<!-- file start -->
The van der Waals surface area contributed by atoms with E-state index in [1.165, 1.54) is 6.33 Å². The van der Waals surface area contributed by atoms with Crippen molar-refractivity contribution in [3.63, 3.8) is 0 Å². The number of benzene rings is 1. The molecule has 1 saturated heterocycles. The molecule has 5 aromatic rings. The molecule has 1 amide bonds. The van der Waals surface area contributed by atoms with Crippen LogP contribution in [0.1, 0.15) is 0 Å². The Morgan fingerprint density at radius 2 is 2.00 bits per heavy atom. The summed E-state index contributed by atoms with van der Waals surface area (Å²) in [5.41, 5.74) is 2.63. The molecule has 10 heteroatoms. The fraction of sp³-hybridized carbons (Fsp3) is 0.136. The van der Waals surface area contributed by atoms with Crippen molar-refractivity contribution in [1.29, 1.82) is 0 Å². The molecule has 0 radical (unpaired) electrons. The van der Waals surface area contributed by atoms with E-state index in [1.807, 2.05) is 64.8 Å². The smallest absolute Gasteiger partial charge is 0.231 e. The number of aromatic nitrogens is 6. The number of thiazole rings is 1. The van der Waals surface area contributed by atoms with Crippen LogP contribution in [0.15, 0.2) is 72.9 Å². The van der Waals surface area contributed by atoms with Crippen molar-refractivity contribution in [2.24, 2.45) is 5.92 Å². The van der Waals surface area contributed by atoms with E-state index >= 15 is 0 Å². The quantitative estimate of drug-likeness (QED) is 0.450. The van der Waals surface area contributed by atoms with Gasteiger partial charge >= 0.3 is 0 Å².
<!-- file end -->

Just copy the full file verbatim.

The van der Waals surface area contributed by atoms with E-state index in [1.165, 1.54) is 6.33 Å². The van der Waals surface area contributed by atoms with Crippen molar-refractivity contribution in [3.63, 3.8) is 0 Å². The number of benzene rings is 1. The molecule has 1 saturated heterocycles. The molecule has 5 aromatic rings. The molecule has 1 amide bonds. The van der Waals surface area contributed by atoms with Crippen LogP contribution in [0.1, 0.15) is 0 Å². The Morgan fingerprint density at radius 2 is 2.00 bits per heavy atom. The summed E-state index contributed by atoms with van der Waals surface area (Å²) in [5.41, 5.74) is 2.63. The molecule has 10 heteroatoms. The fraction of sp³-hybridized carbons (Fsp3) is 0.136. The van der Waals surface area contributed by atoms with Crippen molar-refractivity contribution in [1.29, 1.82) is 0 Å². The molecule has 0 radical (unpaired) electrons. The van der Waals surface area contributed by atoms with E-state index in [1.807, 2.05) is 64.8 Å². The smallest absolute Gasteiger partial charge is 0.231 e. The number of aromatic nitrogens is 6. The number of thiazole rings is 1. The van der Waals surface area contributed by atoms with Crippen LogP contribution in [0.15, 0.2) is 72.9 Å². The van der Waals surface area contributed by atoms with Crippen molar-refractivity contribution in [2.24, 2.45) is 5.92 Å². The van der Waals surface area contributed by atoms with E-state index >= 15 is 0 Å². The quantitative estimate of drug-likeness (QED) is 0.450. The van der Waals surface area contributed by atoms with Gasteiger partial charge >= 0.3 is 0 Å².